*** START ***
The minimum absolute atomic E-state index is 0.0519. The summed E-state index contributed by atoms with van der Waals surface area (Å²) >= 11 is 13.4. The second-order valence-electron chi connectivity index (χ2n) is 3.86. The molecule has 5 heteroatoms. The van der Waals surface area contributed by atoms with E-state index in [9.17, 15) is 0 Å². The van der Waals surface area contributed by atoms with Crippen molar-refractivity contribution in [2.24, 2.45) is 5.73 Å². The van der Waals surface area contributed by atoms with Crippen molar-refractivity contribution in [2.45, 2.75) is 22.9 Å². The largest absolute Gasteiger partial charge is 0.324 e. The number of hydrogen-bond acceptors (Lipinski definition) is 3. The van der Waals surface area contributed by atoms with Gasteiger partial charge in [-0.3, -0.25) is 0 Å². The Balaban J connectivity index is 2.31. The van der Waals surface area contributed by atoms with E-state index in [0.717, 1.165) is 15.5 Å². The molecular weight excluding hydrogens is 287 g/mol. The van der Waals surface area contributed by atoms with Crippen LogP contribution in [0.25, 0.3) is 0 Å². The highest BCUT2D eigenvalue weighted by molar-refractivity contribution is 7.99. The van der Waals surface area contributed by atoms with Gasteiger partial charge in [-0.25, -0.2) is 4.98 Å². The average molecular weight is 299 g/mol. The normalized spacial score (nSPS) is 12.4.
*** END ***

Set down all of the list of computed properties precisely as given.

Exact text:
The minimum absolute atomic E-state index is 0.0519. The summed E-state index contributed by atoms with van der Waals surface area (Å²) >= 11 is 13.4. The second-order valence-electron chi connectivity index (χ2n) is 3.86. The molecule has 5 heteroatoms. The van der Waals surface area contributed by atoms with E-state index in [9.17, 15) is 0 Å². The van der Waals surface area contributed by atoms with Crippen molar-refractivity contribution in [2.24, 2.45) is 5.73 Å². The van der Waals surface area contributed by atoms with Crippen molar-refractivity contribution in [2.45, 2.75) is 22.9 Å². The largest absolute Gasteiger partial charge is 0.324 e. The number of hydrogen-bond acceptors (Lipinski definition) is 3. The van der Waals surface area contributed by atoms with Gasteiger partial charge in [-0.3, -0.25) is 0 Å². The Balaban J connectivity index is 2.31. The van der Waals surface area contributed by atoms with E-state index in [0.717, 1.165) is 15.5 Å². The molecular weight excluding hydrogens is 287 g/mol. The van der Waals surface area contributed by atoms with Crippen LogP contribution in [0.25, 0.3) is 0 Å². The highest BCUT2D eigenvalue weighted by molar-refractivity contribution is 7.99. The van der Waals surface area contributed by atoms with Gasteiger partial charge in [-0.25, -0.2) is 4.98 Å². The average molecular weight is 299 g/mol. The normalized spacial score (nSPS) is 12.4.